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Frederick Luis Aldama

The study of emotional body language is beginning to show results that contribute to our understanding of the affective and aesthetic impact of films on their audiences. This article presents an analysis of Mira Nair’s film Salaam Bombay! by turning to neurobiological findings on the emotions.

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Frederick Luis Aldama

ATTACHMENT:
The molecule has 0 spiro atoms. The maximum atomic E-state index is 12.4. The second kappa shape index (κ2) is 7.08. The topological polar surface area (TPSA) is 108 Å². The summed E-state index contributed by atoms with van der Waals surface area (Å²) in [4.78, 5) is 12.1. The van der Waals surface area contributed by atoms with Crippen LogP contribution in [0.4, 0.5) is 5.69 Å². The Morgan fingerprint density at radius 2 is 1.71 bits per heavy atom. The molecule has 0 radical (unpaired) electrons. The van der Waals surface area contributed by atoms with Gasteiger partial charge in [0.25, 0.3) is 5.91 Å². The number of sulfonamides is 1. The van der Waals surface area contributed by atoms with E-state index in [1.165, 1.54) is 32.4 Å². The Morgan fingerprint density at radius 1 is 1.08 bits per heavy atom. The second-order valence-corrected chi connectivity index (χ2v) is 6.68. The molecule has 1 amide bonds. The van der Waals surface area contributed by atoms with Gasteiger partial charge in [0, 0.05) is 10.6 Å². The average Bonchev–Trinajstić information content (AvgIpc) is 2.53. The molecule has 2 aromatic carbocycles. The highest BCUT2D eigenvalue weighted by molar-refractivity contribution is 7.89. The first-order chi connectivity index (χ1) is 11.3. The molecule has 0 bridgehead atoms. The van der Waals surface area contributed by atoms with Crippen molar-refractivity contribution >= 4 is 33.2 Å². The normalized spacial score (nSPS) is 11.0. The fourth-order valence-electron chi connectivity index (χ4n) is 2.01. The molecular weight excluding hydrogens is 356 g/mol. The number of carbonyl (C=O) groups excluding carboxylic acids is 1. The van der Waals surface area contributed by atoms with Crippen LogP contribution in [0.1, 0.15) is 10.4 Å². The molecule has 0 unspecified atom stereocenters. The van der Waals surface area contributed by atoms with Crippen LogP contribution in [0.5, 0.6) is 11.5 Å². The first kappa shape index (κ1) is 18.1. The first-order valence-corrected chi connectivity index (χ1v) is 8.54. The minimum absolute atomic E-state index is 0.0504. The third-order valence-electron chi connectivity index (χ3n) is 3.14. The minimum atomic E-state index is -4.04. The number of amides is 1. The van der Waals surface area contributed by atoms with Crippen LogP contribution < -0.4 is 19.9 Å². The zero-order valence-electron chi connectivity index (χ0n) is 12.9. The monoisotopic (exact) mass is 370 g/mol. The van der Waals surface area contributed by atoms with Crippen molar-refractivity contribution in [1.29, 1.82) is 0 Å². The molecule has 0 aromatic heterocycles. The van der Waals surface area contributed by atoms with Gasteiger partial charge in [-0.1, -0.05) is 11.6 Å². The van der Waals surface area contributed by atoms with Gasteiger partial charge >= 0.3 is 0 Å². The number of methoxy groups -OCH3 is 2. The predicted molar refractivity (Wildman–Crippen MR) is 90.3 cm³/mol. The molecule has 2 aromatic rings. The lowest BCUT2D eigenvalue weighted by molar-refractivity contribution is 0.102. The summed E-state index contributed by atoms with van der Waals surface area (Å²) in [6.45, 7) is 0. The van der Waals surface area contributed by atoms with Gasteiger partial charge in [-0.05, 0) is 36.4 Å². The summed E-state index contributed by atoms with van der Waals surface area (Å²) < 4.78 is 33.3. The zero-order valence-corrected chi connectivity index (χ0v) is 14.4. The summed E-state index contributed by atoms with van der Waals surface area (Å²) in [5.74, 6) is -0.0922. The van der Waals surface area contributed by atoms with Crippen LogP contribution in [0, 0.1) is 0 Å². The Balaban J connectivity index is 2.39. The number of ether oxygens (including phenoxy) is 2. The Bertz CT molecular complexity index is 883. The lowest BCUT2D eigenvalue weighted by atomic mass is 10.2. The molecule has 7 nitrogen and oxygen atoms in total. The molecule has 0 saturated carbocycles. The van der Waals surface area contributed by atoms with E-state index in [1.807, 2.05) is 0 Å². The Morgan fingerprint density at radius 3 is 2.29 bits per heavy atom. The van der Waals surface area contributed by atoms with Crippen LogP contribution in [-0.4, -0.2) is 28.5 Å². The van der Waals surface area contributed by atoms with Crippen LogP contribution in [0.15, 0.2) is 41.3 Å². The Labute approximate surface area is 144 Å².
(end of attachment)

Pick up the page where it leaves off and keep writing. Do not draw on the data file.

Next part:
This article at once celebrates and puts at cautionary arm's length the tremendous advances made in the cognitive and neurosciences as research that can deepen our understanding of creating and consuming of literature, films, comic books. After providing an overview of recent insights by scholars with one foot in the humanities and the other in the cognitive and neurosciences, the article reflects on some key precepts that might be useful in our continued shaping of a humanities and cognitive based research program. For instance, the article explores the way authors, film directors, and artists generally not only construct artifacts that elicit positive emotions but also negative emotions. It also proposes a model for understanding how the “aesthetic” is a relation and not a property nor an essence of the object (a film) nor something to be found in the subject (us viewing the film).